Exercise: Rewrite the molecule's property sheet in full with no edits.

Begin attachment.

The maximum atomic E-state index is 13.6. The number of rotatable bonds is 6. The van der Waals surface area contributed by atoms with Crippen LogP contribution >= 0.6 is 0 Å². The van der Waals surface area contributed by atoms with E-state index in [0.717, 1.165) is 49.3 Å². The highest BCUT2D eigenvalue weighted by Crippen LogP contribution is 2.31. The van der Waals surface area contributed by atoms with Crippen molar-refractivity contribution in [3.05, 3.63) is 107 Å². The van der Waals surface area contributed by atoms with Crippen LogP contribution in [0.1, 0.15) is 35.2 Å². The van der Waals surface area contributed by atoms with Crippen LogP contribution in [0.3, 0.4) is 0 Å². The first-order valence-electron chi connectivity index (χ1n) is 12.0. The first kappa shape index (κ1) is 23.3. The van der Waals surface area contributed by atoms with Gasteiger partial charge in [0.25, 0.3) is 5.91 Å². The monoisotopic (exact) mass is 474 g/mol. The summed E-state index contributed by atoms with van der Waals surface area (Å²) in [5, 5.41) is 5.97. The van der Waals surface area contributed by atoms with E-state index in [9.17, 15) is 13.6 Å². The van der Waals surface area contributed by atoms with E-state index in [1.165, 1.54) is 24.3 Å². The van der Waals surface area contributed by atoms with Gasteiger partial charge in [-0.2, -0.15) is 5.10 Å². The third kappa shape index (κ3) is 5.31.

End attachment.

The maximum atomic E-state index is 13.6. The number of rotatable bonds is 6. The van der Waals surface area contributed by atoms with Crippen LogP contribution >= 0.6 is 0 Å². The van der Waals surface area contributed by atoms with E-state index in [0.717, 1.165) is 49.3 Å². The highest BCUT2D eigenvalue weighted by Crippen LogP contribution is 2.31. The van der Waals surface area contributed by atoms with Crippen molar-refractivity contribution in [3.05, 3.63) is 107 Å². The van der Waals surface area contributed by atoms with Crippen LogP contribution in [0.1, 0.15) is 35.2 Å². The van der Waals surface area contributed by atoms with Crippen LogP contribution in [0.3, 0.4) is 0 Å². The first-order valence-electron chi connectivity index (χ1n) is 12.0. The first kappa shape index (κ1) is 23.3. The van der Waals surface area contributed by atoms with Gasteiger partial charge in [0.25, 0.3) is 5.91 Å². The monoisotopic (exact) mass is 474 g/mol. The summed E-state index contributed by atoms with van der Waals surface area (Å²) in [5, 5.41) is 5.97. The van der Waals surface area contributed by atoms with E-state index in [9.17, 15) is 13.6 Å². The van der Waals surface area contributed by atoms with E-state index in [1.165, 1.54) is 24.3 Å². The van der Waals surface area contributed by atoms with Gasteiger partial charge in [-0.2, -0.15) is 5.10 Å². The third kappa shape index (κ3) is 5.31.